Once stopper 116 has been spiked and fluidly connected to the irrigation system, stopper 116 may be selectively removed from mounting arm 104 and re-positioned on mounting arm 104 in an articulating mount. In one exemplary arrangement, a contoured clip member 178, best seen in FIG. 11, may be positioned on neck member 114, sufficiently below disc member 172 so as to permit disc member 172 to fixedly engage within cut-out 158 during the spiking operation. The contoured clip member 178 is formed such that clip member may engage with cut-out 158 to properly position irrigation container 102 within irrigation supply mounting system 100 and maintain irrigation container 102 in a “neck-up” position, while permitting articulation of irrigation supply container 102 as fluid is depleted. In one exemplary configuration, contoured clip member 178 may have an hourglass shape, such as that shown in FIG. 11. In the configuration shown in FIG. 11, clip member 178 may be constructed of a generally flexible material and include a slit 180 to permit clip member 178 to be easily secured to a standard neck member 114. While clip member 178 is shown as having an hourglass shape, it is understood that any suitable shape that would permit articulation of irrigation container 102 is contemplated by the present disclosure. For example, a ball shaped clip member 182 may be utilized, as shown in FIG. 12. A rod member 184 (FIG. 13A) that is orientated generally perpendicular to neck member 114 would also be suitable, as would a generally square member 186 (FIG. 13B) that receives mounting rods therethrough.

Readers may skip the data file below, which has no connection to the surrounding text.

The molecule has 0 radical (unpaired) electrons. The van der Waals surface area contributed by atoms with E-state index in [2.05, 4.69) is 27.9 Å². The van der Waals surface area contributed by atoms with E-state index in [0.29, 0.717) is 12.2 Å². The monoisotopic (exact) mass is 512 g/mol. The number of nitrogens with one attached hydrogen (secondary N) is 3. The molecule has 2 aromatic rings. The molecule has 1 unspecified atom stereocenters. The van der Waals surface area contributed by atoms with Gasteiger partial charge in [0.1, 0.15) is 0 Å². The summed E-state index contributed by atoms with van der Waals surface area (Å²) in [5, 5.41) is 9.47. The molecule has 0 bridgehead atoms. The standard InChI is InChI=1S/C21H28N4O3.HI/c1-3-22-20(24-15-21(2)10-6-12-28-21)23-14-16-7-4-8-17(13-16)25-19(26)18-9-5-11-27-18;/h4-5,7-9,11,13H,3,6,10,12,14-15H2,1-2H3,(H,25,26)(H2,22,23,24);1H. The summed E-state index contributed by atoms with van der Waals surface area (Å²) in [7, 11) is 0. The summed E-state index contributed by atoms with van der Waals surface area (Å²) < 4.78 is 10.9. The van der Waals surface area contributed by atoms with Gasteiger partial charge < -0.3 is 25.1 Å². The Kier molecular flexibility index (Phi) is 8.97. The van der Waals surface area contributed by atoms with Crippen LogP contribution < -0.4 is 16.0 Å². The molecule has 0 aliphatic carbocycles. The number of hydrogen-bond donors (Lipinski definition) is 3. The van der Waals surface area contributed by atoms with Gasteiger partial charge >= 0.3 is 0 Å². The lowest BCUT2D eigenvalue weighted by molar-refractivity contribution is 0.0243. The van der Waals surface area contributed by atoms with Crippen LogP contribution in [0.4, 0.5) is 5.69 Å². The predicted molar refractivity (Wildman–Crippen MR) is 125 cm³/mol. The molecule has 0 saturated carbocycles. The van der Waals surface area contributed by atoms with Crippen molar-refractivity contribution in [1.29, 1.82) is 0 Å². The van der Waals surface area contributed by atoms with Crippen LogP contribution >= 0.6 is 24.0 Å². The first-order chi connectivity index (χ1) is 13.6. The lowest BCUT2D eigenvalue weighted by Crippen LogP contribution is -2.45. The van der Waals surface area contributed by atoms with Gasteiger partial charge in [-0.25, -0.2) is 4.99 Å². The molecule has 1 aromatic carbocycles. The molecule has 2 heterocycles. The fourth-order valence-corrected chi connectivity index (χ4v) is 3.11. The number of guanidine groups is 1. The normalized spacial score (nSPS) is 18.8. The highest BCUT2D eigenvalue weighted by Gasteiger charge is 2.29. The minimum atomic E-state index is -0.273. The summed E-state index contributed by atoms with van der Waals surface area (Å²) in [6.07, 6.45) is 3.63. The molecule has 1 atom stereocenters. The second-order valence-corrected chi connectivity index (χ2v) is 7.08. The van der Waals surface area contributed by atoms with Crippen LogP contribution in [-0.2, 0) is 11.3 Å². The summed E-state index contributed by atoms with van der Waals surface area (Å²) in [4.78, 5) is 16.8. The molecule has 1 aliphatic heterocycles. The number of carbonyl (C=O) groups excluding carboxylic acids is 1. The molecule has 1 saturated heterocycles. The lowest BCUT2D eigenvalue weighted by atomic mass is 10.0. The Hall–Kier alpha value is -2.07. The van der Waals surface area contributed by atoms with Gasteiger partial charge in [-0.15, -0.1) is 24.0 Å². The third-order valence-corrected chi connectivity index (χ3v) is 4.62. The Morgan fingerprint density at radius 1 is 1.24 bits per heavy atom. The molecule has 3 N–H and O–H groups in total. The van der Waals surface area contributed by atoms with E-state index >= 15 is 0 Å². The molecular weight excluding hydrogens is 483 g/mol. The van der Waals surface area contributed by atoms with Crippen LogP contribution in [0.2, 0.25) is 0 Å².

An alternative embodiment of a mounting arm mechanism 200 is shown in FIG. 6. In this configuration, mounting arm mechanism 200 includes laterally opposing first and second mounting arms 202, 204, each defined by a supporting end 206 and a mounting end 208. Supporting end 206 is pivotally connected to a base member (not seen) of an irrigation supply mounting assembly, such as that shown in FIG. 3. A biasing member 210 operatively connects first and second mounting arms 202, 204 together, a predetermined distance from one another. Formed within each mounting arm 202, 204 at mounting end 208 are mounting apertures 212. A supporting groove 214 may also be formed on an inner face 216 of each mounting arm 202, 204, adjacent mounting apertures 212.